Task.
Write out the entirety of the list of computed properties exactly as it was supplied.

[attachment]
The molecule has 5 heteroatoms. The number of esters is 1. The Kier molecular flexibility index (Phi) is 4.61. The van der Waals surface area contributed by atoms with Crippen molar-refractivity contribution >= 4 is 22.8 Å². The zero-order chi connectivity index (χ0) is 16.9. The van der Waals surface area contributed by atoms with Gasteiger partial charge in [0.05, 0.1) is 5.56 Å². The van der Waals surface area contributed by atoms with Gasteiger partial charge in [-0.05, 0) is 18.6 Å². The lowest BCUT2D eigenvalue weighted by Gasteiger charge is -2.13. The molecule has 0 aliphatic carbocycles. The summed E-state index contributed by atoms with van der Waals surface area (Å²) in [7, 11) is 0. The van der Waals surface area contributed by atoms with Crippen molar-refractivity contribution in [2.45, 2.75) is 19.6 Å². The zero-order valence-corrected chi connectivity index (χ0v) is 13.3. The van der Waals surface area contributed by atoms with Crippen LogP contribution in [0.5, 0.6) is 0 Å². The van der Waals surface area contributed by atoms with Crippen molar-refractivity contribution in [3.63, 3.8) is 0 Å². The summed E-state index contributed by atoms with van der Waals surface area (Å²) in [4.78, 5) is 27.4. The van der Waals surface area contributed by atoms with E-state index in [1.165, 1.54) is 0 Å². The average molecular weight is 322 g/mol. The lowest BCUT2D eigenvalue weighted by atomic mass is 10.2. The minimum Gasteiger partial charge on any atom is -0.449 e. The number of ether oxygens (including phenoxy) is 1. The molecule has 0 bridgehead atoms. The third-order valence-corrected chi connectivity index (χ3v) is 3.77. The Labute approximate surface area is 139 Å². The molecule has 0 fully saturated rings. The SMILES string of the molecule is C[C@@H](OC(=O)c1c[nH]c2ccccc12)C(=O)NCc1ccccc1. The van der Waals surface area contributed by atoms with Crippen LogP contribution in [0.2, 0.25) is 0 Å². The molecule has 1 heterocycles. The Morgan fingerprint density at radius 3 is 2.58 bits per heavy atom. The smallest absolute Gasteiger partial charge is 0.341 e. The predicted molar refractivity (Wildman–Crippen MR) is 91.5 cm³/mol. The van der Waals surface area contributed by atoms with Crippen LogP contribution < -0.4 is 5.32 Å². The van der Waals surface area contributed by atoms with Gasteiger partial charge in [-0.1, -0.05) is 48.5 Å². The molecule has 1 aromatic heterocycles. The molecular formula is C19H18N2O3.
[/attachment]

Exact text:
The molecule has 5 heteroatoms. The number of esters is 1. The Kier molecular flexibility index (Phi) is 4.61. The van der Waals surface area contributed by atoms with Crippen molar-refractivity contribution >= 4 is 22.8 Å². The zero-order chi connectivity index (χ0) is 16.9. The van der Waals surface area contributed by atoms with Gasteiger partial charge in [0.05, 0.1) is 5.56 Å². The van der Waals surface area contributed by atoms with Gasteiger partial charge in [-0.05, 0) is 18.6 Å². The lowest BCUT2D eigenvalue weighted by Gasteiger charge is -2.13. The molecule has 0 aliphatic carbocycles. The summed E-state index contributed by atoms with van der Waals surface area (Å²) in [7, 11) is 0. The van der Waals surface area contributed by atoms with Crippen molar-refractivity contribution in [2.45, 2.75) is 19.6 Å². The zero-order valence-corrected chi connectivity index (χ0v) is 13.3. The van der Waals surface area contributed by atoms with Crippen LogP contribution in [0.5, 0.6) is 0 Å². The van der Waals surface area contributed by atoms with Crippen molar-refractivity contribution in [3.63, 3.8) is 0 Å². The summed E-state index contributed by atoms with van der Waals surface area (Å²) in [4.78, 5) is 27.4. The van der Waals surface area contributed by atoms with E-state index in [1.165, 1.54) is 0 Å². The average molecular weight is 322 g/mol. The lowest BCUT2D eigenvalue weighted by atomic mass is 10.2. The minimum Gasteiger partial charge on any atom is -0.449 e. The number of ether oxygens (including phenoxy) is 1. The molecule has 0 bridgehead atoms. The third-order valence-corrected chi connectivity index (χ3v) is 3.77. The Labute approximate surface area is 139 Å². The molecule has 0 fully saturated rings. The SMILES string of the molecule is C[C@@H](OC(=O)c1c[nH]c2ccccc12)C(=O)NCc1ccccc1. The van der Waals surface area contributed by atoms with Crippen LogP contribution in [0.2, 0.25) is 0 Å². The molecule has 1 heterocycles. The Morgan fingerprint density at radius 3 is 2.58 bits per heavy atom. The smallest absolute Gasteiger partial charge is 0.341 e. The predicted molar refractivity (Wildman–Crippen MR) is 91.5 cm³/mol. The van der Waals surface area contributed by atoms with Crippen LogP contribution < -0.4 is 5.32 Å². The van der Waals surface area contributed by atoms with Gasteiger partial charge in [-0.1, -0.05) is 48.5 Å². The molecule has 1 aromatic heterocycles. The molecular formula is C19H18N2O3.